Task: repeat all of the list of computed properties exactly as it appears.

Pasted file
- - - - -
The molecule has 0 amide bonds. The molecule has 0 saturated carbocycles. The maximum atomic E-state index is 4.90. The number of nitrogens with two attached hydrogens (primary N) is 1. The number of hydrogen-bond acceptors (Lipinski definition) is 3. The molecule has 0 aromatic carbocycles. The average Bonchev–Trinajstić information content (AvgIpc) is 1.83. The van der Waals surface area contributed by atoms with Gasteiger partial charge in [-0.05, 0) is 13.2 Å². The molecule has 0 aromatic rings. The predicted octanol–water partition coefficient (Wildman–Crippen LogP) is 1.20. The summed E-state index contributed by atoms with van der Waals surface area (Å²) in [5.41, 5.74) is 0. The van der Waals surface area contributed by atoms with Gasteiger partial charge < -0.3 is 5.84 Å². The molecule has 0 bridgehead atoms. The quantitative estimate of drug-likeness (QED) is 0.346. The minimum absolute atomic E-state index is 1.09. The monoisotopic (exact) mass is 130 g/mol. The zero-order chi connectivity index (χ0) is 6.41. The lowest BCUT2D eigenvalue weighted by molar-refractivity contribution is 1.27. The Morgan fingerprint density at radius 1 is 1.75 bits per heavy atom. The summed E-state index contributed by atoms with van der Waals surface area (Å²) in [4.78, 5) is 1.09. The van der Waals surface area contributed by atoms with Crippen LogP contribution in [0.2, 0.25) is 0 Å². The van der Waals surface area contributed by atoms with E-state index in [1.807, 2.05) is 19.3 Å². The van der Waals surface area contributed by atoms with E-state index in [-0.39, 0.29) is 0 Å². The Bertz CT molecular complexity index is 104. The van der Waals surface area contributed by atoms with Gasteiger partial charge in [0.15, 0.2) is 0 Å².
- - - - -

The molecule has 0 amide bonds. The molecule has 0 saturated carbocycles. The maximum atomic E-state index is 4.90. The number of nitrogens with two attached hydrogens (primary N) is 1. The number of hydrogen-bond acceptors (Lipinski definition) is 3. The molecule has 0 aromatic carbocycles. The average Bonchev–Trinajstić information content (AvgIpc) is 1.83. The van der Waals surface area contributed by atoms with Gasteiger partial charge in [-0.05, 0) is 13.2 Å². The molecule has 0 aromatic rings. The predicted octanol–water partition coefficient (Wildman–Crippen LogP) is 1.20. The summed E-state index contributed by atoms with van der Waals surface area (Å²) in [5.41, 5.74) is 0. The van der Waals surface area contributed by atoms with Gasteiger partial charge < -0.3 is 5.84 Å². The molecule has 0 bridgehead atoms. The quantitative estimate of drug-likeness (QED) is 0.346. The minimum absolute atomic E-state index is 1.09. The monoisotopic (exact) mass is 130 g/mol. The zero-order chi connectivity index (χ0) is 6.41. The lowest BCUT2D eigenvalue weighted by molar-refractivity contribution is 1.27. The Morgan fingerprint density at radius 1 is 1.75 bits per heavy atom. The summed E-state index contributed by atoms with van der Waals surface area (Å²) in [4.78, 5) is 1.09. The van der Waals surface area contributed by atoms with Crippen LogP contribution in [0.2, 0.25) is 0 Å². The van der Waals surface area contributed by atoms with E-state index in [1.807, 2.05) is 19.3 Å². The van der Waals surface area contributed by atoms with E-state index in [-0.39, 0.29) is 0 Å². The Bertz CT molecular complexity index is 104. The van der Waals surface area contributed by atoms with Gasteiger partial charge in [0.15, 0.2) is 0 Å².